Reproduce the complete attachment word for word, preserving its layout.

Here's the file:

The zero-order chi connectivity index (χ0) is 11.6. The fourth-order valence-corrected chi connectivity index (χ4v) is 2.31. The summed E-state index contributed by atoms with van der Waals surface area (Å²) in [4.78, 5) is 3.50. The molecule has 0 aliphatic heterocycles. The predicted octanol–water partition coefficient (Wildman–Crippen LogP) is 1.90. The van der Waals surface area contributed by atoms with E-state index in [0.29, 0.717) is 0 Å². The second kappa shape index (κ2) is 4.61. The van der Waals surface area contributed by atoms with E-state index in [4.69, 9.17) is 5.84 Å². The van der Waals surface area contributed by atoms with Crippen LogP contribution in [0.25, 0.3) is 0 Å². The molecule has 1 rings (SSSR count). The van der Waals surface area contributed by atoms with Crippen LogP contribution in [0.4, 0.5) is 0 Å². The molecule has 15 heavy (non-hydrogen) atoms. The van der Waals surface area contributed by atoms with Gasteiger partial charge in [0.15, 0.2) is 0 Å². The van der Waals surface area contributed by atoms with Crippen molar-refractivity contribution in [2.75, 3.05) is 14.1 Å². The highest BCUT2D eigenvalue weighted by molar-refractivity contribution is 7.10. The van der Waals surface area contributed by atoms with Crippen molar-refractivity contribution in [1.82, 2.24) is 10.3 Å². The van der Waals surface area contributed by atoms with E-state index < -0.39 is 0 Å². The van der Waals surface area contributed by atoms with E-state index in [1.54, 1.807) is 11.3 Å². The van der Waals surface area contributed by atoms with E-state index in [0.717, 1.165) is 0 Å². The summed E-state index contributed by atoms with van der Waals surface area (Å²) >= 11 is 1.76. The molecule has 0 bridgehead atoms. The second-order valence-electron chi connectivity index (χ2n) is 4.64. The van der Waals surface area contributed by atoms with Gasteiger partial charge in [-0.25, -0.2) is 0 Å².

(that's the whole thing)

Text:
The zero-order chi connectivity index (χ0) is 11.6. The fourth-order valence-corrected chi connectivity index (χ4v) is 2.31. The summed E-state index contributed by atoms with van der Waals surface area (Å²) in [4.78, 5) is 3.50. The molecule has 0 aliphatic heterocycles. The predicted octanol–water partition coefficient (Wildman–Crippen LogP) is 1.90. The van der Waals surface area contributed by atoms with E-state index in [0.29, 0.717) is 0 Å². The second kappa shape index (κ2) is 4.61. The van der Waals surface area contributed by atoms with E-state index in [4.69, 9.17) is 5.84 Å². The van der Waals surface area contributed by atoms with Crippen LogP contribution in [0.25, 0.3) is 0 Å². The molecule has 1 rings (SSSR count). The van der Waals surface area contributed by atoms with Crippen LogP contribution in [0.4, 0.5) is 0 Å². The molecule has 15 heavy (non-hydrogen) atoms. The van der Waals surface area contributed by atoms with Gasteiger partial charge in [0.15, 0.2) is 0 Å². The van der Waals surface area contributed by atoms with Crippen molar-refractivity contribution in [2.75, 3.05) is 14.1 Å². The highest BCUT2D eigenvalue weighted by molar-refractivity contribution is 7.10. The van der Waals surface area contributed by atoms with Crippen molar-refractivity contribution in [1.82, 2.24) is 10.3 Å². The van der Waals surface area contributed by atoms with E-state index < -0.39 is 0 Å². The van der Waals surface area contributed by atoms with E-state index in [1.54, 1.807) is 11.3 Å². The van der Waals surface area contributed by atoms with E-state index in [0.717, 1.165) is 0 Å². The summed E-state index contributed by atoms with van der Waals surface area (Å²) >= 11 is 1.76. The molecule has 0 bridgehead atoms. The second-order valence-electron chi connectivity index (χ2n) is 4.64. The van der Waals surface area contributed by atoms with Gasteiger partial charge in [-0.25, -0.2) is 0 Å².